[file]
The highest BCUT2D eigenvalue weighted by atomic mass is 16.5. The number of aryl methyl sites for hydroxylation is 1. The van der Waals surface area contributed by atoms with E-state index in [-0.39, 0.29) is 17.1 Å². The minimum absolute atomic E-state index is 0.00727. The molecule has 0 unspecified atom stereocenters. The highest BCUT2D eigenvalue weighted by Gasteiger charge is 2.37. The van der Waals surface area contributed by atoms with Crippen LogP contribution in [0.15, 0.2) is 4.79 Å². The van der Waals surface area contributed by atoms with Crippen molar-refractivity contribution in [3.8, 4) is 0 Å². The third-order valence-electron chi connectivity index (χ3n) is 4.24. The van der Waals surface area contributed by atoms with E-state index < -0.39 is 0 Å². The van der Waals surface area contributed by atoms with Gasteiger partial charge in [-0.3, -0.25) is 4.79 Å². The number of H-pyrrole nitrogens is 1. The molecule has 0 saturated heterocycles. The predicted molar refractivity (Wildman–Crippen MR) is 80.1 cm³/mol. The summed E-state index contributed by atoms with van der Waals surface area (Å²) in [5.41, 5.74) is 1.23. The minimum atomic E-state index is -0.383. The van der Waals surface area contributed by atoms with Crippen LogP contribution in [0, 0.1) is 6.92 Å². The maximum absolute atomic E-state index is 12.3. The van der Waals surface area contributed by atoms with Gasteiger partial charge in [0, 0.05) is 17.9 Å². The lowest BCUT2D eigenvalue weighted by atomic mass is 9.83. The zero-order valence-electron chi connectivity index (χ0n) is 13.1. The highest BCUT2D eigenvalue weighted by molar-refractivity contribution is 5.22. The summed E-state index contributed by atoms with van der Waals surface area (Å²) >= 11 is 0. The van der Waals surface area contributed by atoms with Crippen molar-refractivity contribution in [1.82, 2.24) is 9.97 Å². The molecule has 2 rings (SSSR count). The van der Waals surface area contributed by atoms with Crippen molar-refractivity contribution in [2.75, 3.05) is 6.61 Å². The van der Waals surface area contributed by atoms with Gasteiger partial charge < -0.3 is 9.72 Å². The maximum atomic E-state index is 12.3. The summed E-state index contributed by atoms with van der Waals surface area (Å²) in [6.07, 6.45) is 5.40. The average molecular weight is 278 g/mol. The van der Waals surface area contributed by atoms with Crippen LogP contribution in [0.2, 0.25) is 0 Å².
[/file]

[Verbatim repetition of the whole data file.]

The highest BCUT2D eigenvalue weighted by atomic mass is 16.5. The number of aryl methyl sites for hydroxylation is 1. The van der Waals surface area contributed by atoms with E-state index in [-0.39, 0.29) is 17.1 Å². The minimum absolute atomic E-state index is 0.00727. The molecule has 0 unspecified atom stereocenters. The highest BCUT2D eigenvalue weighted by Gasteiger charge is 2.37. The van der Waals surface area contributed by atoms with Crippen LogP contribution in [0.15, 0.2) is 4.79 Å². The van der Waals surface area contributed by atoms with Crippen molar-refractivity contribution in [3.8, 4) is 0 Å². The third-order valence-electron chi connectivity index (χ3n) is 4.24. The van der Waals surface area contributed by atoms with E-state index < -0.39 is 0 Å². The van der Waals surface area contributed by atoms with Gasteiger partial charge in [-0.3, -0.25) is 4.79 Å². The number of H-pyrrole nitrogens is 1. The molecule has 0 saturated heterocycles. The predicted molar refractivity (Wildman–Crippen MR) is 80.1 cm³/mol. The summed E-state index contributed by atoms with van der Waals surface area (Å²) in [5.41, 5.74) is 1.23. The minimum atomic E-state index is -0.383. The van der Waals surface area contributed by atoms with Crippen LogP contribution in [0, 0.1) is 6.92 Å². The maximum absolute atomic E-state index is 12.3. The van der Waals surface area contributed by atoms with Gasteiger partial charge in [0, 0.05) is 17.9 Å². The lowest BCUT2D eigenvalue weighted by atomic mass is 9.83. The zero-order valence-electron chi connectivity index (χ0n) is 13.1. The highest BCUT2D eigenvalue weighted by molar-refractivity contribution is 5.22. The summed E-state index contributed by atoms with van der Waals surface area (Å²) >= 11 is 0. The van der Waals surface area contributed by atoms with Crippen molar-refractivity contribution in [1.82, 2.24) is 9.97 Å². The molecule has 2 rings (SSSR count). The van der Waals surface area contributed by atoms with Crippen molar-refractivity contribution in [2.75, 3.05) is 6.61 Å². The van der Waals surface area contributed by atoms with Gasteiger partial charge < -0.3 is 9.72 Å². The maximum atomic E-state index is 12.3. The summed E-state index contributed by atoms with van der Waals surface area (Å²) in [6.07, 6.45) is 5.40. The average molecular weight is 278 g/mol. The van der Waals surface area contributed by atoms with Crippen LogP contribution in [0.2, 0.25) is 0 Å².